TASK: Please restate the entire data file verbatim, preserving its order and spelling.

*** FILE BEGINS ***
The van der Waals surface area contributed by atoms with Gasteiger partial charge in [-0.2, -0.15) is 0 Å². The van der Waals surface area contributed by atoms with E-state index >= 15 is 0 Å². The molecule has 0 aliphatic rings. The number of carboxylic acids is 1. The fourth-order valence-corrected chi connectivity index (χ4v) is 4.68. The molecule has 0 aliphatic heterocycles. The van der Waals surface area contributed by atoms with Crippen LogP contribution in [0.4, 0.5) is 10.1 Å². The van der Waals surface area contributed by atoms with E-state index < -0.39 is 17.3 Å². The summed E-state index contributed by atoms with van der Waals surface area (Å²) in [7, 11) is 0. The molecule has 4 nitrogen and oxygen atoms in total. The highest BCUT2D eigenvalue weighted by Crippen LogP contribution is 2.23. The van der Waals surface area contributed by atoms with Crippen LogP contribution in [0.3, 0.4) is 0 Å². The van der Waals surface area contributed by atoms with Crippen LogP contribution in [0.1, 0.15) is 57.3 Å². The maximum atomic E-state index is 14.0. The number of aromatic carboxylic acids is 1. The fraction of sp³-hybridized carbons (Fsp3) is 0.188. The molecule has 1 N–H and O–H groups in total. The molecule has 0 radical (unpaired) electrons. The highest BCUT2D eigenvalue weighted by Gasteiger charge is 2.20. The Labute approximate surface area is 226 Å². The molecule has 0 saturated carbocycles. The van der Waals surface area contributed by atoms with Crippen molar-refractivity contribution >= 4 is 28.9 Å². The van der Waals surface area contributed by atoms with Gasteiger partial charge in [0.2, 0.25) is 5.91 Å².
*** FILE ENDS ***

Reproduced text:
The van der Waals surface area contributed by atoms with Gasteiger partial charge in [-0.2, -0.15) is 0 Å². The van der Waals surface area contributed by atoms with E-state index >= 15 is 0 Å². The molecule has 0 aliphatic rings. The number of carboxylic acids is 1. The fourth-order valence-corrected chi connectivity index (χ4v) is 4.68. The molecule has 0 aliphatic heterocycles. The van der Waals surface area contributed by atoms with Crippen LogP contribution in [0.4, 0.5) is 10.1 Å². The van der Waals surface area contributed by atoms with E-state index < -0.39 is 17.3 Å². The summed E-state index contributed by atoms with van der Waals surface area (Å²) in [7, 11) is 0. The molecule has 4 nitrogen and oxygen atoms in total. The highest BCUT2D eigenvalue weighted by Crippen LogP contribution is 2.23. The van der Waals surface area contributed by atoms with Crippen LogP contribution in [0.3, 0.4) is 0 Å². The van der Waals surface area contributed by atoms with Crippen LogP contribution in [0.1, 0.15) is 57.3 Å². The maximum atomic E-state index is 14.0. The number of aromatic carboxylic acids is 1. The fraction of sp³-hybridized carbons (Fsp3) is 0.188. The molecule has 1 N–H and O–H groups in total. The molecule has 0 radical (unpaired) electrons. The highest BCUT2D eigenvalue weighted by Gasteiger charge is 2.20. The Labute approximate surface area is 226 Å². The molecule has 0 saturated carbocycles. The van der Waals surface area contributed by atoms with Crippen molar-refractivity contribution >= 4 is 28.9 Å². The van der Waals surface area contributed by atoms with Gasteiger partial charge in [0.2, 0.25) is 5.91 Å².